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Move & Align Your Inventory

Our Tips for Bridal Shops to Analyze Inventory & Manage

You've wrapped up market season, purchased your new collections, and now it's time to make plans on how to exit our existing inventory. Our inventory and numbers nerd Marissa has all the tips on inventory management and creating an exit strategy.

Whether you are someone who hosts in-store sample sales, has an online sales section on your website, has a specific off-the-rack section in your boutique, or maybe has a sister location that's off-the-rack only, the same inventory management thought process will still apply. Let's dive in.

Your rack space is fixed, so you have to move through your inventory. Nobody has unlimited space, and you will run out of space, so you have to analyze everything you have on hand and think about how you can be in alignment with your baseline. Let's talk about how to keep your largest bridal business expense productive & profitable.


Identify your Baseline Inventory

Ready to do a little bit of math? We promise it won't be too hard! Let's identify your Baseline Inventory. This is the inventory level needed to hit the yearly sales for your business, a fixed reference point that you can use for comparison to see if you're over or under during analysis.

A general rule of thumb is your inventory should be about 20% of your total sales. So here's the start of that math we promised: For example, if your sales are $100,000, your baseline inventory should be $20,000.

This baseline inventory level is not to say, go out and buy $20,000 every market season. This is a reference to the total level of inventory that you should have in your store throughout the year. This is a maintenance number. So, do some math, & write down this baseline inventory level. Once you've multiplied and mapped this out for your store, this is going to be your target level of inventory for the year.

Inventory Adjustments

Once you have your baseline, you can compare where you are currently with your inventory to see what adjustments may or may not be needed.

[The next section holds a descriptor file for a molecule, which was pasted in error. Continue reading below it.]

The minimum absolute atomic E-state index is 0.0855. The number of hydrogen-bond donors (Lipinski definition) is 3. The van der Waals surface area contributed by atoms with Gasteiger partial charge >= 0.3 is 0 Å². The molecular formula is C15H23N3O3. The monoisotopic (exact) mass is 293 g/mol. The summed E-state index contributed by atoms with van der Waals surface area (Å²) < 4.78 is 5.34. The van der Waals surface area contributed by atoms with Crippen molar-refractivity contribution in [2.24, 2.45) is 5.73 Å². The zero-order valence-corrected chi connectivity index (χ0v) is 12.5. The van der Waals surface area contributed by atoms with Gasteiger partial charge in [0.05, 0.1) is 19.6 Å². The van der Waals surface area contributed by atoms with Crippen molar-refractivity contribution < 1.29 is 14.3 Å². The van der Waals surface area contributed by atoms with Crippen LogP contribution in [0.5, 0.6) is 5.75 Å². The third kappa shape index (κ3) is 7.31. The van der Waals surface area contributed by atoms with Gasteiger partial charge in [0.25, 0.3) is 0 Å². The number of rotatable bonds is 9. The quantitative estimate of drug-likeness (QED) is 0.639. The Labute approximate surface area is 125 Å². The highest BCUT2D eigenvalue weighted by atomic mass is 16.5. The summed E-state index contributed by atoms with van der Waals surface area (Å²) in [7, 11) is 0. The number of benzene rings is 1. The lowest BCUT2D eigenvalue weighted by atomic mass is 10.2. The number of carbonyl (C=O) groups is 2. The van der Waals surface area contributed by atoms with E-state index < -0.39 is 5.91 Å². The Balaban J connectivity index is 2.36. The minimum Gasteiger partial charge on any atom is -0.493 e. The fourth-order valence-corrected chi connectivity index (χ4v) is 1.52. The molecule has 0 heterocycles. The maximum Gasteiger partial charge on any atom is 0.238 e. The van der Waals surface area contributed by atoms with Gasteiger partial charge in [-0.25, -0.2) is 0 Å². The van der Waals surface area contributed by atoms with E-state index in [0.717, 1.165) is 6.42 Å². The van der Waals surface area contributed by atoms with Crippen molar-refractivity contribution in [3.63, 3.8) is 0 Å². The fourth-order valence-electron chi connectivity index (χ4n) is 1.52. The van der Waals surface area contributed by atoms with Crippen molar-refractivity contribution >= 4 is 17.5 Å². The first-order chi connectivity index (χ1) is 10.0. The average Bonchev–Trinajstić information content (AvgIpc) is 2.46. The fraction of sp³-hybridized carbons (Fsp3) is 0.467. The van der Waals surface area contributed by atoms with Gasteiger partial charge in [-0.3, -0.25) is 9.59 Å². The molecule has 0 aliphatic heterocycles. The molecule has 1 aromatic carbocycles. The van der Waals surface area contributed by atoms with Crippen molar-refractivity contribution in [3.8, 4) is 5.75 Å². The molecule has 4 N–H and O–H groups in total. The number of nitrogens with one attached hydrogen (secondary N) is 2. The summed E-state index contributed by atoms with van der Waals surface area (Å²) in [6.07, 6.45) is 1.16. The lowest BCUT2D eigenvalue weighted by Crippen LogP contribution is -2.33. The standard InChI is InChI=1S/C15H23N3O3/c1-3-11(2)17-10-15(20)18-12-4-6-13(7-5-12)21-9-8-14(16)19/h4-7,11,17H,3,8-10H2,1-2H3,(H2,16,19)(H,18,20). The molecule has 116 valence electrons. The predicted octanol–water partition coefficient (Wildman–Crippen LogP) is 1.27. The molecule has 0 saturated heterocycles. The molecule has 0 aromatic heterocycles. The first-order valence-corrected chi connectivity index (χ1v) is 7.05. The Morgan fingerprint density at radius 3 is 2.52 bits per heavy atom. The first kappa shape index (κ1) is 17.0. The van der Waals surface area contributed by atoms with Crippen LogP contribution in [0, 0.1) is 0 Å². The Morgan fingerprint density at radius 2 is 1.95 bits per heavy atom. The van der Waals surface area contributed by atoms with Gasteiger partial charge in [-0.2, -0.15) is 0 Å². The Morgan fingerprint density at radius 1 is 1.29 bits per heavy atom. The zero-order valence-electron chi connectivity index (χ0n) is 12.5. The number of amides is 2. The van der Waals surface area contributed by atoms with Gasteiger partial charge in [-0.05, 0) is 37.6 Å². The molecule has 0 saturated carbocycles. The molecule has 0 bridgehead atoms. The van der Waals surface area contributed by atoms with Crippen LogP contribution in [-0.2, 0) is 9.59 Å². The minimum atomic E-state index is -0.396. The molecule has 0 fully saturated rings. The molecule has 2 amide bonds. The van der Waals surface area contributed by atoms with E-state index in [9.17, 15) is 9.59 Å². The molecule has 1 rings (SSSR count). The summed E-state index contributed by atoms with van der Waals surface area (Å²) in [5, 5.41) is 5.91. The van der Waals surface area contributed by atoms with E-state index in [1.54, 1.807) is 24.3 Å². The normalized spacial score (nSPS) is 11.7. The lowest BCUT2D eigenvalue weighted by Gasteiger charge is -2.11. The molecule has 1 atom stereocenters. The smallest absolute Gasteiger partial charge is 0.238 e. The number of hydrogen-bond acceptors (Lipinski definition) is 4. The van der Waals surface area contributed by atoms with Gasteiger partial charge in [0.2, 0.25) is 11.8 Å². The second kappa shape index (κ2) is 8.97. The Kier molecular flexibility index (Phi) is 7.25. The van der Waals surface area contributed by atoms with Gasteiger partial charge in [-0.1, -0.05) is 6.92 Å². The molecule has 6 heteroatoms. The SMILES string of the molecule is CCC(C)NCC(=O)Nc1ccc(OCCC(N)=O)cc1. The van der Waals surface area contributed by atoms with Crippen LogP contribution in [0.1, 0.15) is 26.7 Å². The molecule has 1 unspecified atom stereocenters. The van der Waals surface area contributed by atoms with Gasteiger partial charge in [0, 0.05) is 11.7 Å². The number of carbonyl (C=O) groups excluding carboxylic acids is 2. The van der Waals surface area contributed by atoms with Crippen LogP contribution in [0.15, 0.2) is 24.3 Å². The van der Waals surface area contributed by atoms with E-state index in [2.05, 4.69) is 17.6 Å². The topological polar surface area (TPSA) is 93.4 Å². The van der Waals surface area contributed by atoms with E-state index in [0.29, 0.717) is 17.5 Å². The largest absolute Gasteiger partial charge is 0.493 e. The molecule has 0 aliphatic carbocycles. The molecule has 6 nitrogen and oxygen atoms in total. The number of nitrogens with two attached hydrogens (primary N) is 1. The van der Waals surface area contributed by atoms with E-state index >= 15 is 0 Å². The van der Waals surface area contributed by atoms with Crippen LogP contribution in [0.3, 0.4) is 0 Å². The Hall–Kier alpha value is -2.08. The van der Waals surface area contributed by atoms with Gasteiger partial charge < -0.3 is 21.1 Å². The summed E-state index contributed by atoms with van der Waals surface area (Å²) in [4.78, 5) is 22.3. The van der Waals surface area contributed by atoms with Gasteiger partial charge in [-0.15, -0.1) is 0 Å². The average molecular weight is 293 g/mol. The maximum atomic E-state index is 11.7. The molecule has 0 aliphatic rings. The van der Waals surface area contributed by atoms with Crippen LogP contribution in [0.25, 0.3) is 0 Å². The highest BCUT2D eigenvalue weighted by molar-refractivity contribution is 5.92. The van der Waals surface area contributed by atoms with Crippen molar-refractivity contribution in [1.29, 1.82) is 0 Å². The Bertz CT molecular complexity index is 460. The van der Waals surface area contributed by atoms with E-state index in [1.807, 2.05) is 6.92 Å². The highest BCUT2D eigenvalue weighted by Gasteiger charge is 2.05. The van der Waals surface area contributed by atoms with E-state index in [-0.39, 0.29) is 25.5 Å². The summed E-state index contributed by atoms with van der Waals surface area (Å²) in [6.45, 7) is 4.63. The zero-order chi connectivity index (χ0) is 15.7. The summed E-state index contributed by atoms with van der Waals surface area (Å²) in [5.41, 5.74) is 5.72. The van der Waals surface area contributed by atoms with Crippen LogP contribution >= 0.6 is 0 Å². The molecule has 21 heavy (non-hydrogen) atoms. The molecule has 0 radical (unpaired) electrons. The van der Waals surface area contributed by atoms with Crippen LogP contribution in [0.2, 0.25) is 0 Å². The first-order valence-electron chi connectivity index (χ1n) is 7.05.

Take your baseline inventory and head into Bridal Live (or whatever POS system you use) to run your current sample inventory on hand. If you've just come from a big buy at market, that is still going to be added to this number because although you might not physically have that inventory in your store yet, you've already purchased it and it's coming. Take that current on-hand number, and add in what you've just bought. Are you over or are you under that baseline number?

Using our math example, say your current on-hand inventory is $25,000. You purchased $5,000 at market, so your total inventory is now $30,000. Your baseline was $20,000. From this, you are now $10,000 over what your baseline should be. That's okay because now you make a plan on how you're going to move through and exit $10,000 of inventory in your business.

If you are a bridal store or somebody who carries multiple departments within your business, break out your departments, sales to inventory, to note which are in alignment and which are not. Maybe in bridesmaids you are over inventory by a certain percentage, but your accessories are under. You can break out your departments to find your largest producing categories to see which are aligned, and start asking yourself, what can you manage? Where can you trim out the fat of this $10,000 overage? If you hypothetically move $2,000 from here, if you cut out $5,000 from here, maybe another $3,000 from over in this category, see how that can shift your business and if it can help you better align to get to your total baseline.

If dollars aren't your thing and you start to feel a little overwhelmed, feeling like you have no idea how I'm gonna get through $10,000, where do you begin? You can convert your inventory dollar into inventory units.

You do this by taking your total inventory overage and dividing it by the average cost of the items. Let's say again we're talking bridal gowns. Your average dress cost is $500, so you're going to take that $10,000 overage divided by 500 and that equals 20. What that's saying is you have a minimum of 20 units or 20 dresses that you need to sell or exit in order to get your baseline back in alignment, which can be a much easier and more manageable concept to process. It can be less work on your end because now instead of trying to map things out, you can just sit at a unit count and know you have 20 units to move through and create a running list of inventory items that you want to exit.

Exit Plan